I read once about how children learn physical stuff and mental stuff at separate times, ie: if your child is walking and can climb to the top of the bookshelf while you are taking five minutes in the bathroom, s/he might not be speaking in full sentences yet. Likewise if your child is reading at 18 months s/he might not be walking yet. Because the brain has to focus on either physical or intellectual pursuits, not on both.
I have no idea where I read that idea (or fact?) but I have retained it. When Trombone was in-arms and I was on maternity leave I read a lot of stuff. Books, internet, blogs, newspapers, anything parenting-related was soaked up. My own brain, of course, was occupied with coming to terms with parenthood and the general WTFery of infants so I couldn’t possibly retain anything more than “this makes sense and applies to my situation so I will henceforth believe it.”
This is actually not a post about children.
We just finished a four-day weekend, which we kicked off with a radical re-organization of the middle floor of our townhouse. The kids have been in separate rooms and we wanted one of those rooms back so we moved them into one room. The details of this are tedious and extremely dusty so I will spare you, save to say that we moved a lot of furniture, recycled a lot of paper and donated a lot of toys to charity. At the end of the day there was one bedroom and one playroom / guest room / spare room.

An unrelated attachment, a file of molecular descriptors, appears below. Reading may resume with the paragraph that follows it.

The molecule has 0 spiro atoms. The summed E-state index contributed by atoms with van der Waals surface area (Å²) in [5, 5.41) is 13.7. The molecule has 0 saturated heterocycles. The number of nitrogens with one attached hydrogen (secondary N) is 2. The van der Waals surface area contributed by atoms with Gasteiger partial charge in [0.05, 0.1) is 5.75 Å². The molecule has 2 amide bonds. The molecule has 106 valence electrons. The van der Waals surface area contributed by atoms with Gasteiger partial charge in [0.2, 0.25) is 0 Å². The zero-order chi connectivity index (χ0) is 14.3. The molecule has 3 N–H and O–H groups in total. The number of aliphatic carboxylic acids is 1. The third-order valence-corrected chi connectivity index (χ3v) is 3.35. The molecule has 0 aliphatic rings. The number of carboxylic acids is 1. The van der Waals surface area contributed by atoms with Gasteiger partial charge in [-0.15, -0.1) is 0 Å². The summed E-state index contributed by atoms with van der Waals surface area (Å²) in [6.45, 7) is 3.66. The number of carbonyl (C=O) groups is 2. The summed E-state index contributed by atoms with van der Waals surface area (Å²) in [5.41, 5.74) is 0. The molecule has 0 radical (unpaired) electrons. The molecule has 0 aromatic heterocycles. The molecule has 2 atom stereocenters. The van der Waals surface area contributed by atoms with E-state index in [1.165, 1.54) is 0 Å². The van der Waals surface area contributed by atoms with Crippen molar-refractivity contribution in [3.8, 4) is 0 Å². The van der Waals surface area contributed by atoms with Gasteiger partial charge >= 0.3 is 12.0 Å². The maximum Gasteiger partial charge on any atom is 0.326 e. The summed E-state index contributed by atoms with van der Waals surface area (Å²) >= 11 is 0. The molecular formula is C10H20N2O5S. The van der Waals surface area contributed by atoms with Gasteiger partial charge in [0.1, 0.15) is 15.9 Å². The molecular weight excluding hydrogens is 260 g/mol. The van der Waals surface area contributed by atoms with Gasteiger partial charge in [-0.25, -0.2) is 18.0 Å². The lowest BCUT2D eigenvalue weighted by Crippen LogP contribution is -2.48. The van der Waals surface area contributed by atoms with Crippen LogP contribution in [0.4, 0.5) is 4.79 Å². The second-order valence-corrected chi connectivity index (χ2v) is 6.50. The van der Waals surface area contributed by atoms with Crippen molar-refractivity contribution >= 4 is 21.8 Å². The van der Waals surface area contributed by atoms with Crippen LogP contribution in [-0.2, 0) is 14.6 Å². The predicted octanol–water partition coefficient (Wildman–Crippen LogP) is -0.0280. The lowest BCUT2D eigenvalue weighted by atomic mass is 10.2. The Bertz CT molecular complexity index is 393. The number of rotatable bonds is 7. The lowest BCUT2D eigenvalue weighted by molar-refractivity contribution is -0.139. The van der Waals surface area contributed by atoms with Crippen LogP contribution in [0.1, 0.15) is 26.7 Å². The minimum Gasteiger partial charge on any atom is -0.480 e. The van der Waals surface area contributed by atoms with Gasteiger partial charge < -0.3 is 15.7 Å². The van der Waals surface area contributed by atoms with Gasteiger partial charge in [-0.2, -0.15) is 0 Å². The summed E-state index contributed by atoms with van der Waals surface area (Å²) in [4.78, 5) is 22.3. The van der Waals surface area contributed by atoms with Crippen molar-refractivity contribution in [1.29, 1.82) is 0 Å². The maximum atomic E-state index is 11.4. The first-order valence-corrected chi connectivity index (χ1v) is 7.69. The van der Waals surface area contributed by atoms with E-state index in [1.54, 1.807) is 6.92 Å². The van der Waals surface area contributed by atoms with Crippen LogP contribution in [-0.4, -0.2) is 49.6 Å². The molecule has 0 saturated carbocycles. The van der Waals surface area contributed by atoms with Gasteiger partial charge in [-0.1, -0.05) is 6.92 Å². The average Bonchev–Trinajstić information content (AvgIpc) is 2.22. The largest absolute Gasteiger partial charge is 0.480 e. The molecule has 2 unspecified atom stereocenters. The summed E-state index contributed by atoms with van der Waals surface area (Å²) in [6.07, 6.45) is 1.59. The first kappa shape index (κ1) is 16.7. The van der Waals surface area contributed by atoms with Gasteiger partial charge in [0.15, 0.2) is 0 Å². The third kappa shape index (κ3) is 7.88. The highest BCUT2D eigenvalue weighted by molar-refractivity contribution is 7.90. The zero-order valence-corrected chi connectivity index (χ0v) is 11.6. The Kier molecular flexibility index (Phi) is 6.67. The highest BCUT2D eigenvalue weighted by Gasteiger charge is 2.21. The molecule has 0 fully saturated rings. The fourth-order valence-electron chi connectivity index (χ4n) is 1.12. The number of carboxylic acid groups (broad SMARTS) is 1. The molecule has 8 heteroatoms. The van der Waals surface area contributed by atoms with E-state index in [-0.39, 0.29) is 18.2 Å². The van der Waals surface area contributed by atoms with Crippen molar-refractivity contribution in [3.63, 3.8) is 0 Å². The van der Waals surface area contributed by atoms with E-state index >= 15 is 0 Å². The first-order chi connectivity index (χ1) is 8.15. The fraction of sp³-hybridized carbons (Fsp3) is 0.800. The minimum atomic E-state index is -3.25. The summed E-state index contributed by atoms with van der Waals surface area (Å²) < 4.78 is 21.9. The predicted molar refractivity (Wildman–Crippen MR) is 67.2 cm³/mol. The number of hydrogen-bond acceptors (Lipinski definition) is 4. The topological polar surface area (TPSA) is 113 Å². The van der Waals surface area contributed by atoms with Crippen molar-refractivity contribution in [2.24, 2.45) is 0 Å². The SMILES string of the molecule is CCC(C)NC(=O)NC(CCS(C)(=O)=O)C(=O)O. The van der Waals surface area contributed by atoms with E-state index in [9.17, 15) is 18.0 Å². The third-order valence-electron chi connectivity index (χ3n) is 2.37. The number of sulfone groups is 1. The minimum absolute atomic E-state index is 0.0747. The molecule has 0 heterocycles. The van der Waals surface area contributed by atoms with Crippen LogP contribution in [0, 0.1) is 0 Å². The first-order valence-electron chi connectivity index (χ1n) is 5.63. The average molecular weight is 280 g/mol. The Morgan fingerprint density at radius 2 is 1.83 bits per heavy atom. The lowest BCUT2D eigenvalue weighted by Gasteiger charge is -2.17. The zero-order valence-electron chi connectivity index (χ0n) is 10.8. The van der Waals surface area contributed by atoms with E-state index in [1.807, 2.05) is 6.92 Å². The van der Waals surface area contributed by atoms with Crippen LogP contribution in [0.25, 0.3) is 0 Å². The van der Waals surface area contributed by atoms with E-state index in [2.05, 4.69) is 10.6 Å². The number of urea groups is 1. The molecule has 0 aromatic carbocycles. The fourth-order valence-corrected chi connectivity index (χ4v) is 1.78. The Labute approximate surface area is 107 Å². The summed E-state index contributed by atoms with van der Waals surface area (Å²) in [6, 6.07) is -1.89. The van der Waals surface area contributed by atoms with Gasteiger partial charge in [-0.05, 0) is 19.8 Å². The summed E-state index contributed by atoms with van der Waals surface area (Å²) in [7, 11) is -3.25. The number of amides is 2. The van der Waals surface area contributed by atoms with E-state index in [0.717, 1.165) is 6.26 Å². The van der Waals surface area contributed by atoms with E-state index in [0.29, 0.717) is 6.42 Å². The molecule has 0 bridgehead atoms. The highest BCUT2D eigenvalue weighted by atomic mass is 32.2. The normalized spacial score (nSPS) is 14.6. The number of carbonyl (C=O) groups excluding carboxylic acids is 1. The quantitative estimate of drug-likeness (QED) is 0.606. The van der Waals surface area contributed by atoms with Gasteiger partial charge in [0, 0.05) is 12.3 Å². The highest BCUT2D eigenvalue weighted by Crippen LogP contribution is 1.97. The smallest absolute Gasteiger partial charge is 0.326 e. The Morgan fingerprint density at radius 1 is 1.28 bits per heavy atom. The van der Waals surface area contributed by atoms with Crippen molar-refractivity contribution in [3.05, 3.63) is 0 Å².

I sat down – finally – to catch up on my internet reading and maybe write a blog post or work on a story for my writing group but I couldn’t do it. I couldn’t focus on something so small and intangible as words. I just wanted to keep sweeping and vacuuming and throwing things out and dusting and washing windows and throwing more things out and
…relax. I said to myself.
I can’t! I said back.
Have some wine.
My head hurts.
Then go to bed.
OK but I just wanna…
Leave it! Go to bed!
I tweeted some and then went to bed.
All weekend, the same thing happened. Here I had all this time to sit and write (I mean not a LOT of time but more than usual) so I would think about reading or writing and — I just didn’t feel like it. I was not at all as excited about putting words on the page as I was about scrubbing the grime out of our window screens. And then I felt bad about being more excited about grimy window screens than about the act of creation. The thing I love to do. Except when I don’t.
Two things I reminded myself of to assuage the guilt:
1. With writing (and, to a certain extent, parenting) I am never finished. I can write draft after draft and it will still not be done. Until I put it somewhere out of sight and then it passes for done until I read it again. Reorganizing a bedroom: when you’re done you’re done. Obviously I would prefer the task that gives me a sense of accomplishment.
2. Repetitive, monotonous, redundant, useless (because it will all be filthy and disorganized again in a week when this fit passes) tidying is a rest for the intellectual brain. Physical activity gives the head a little holiday. The problem is getting back to work. Stopping the movement and sitting back down at the desk.
I’m back at the desk.
(Fresco took of me while I was typing. Yes, I type so fast I’m blurry!)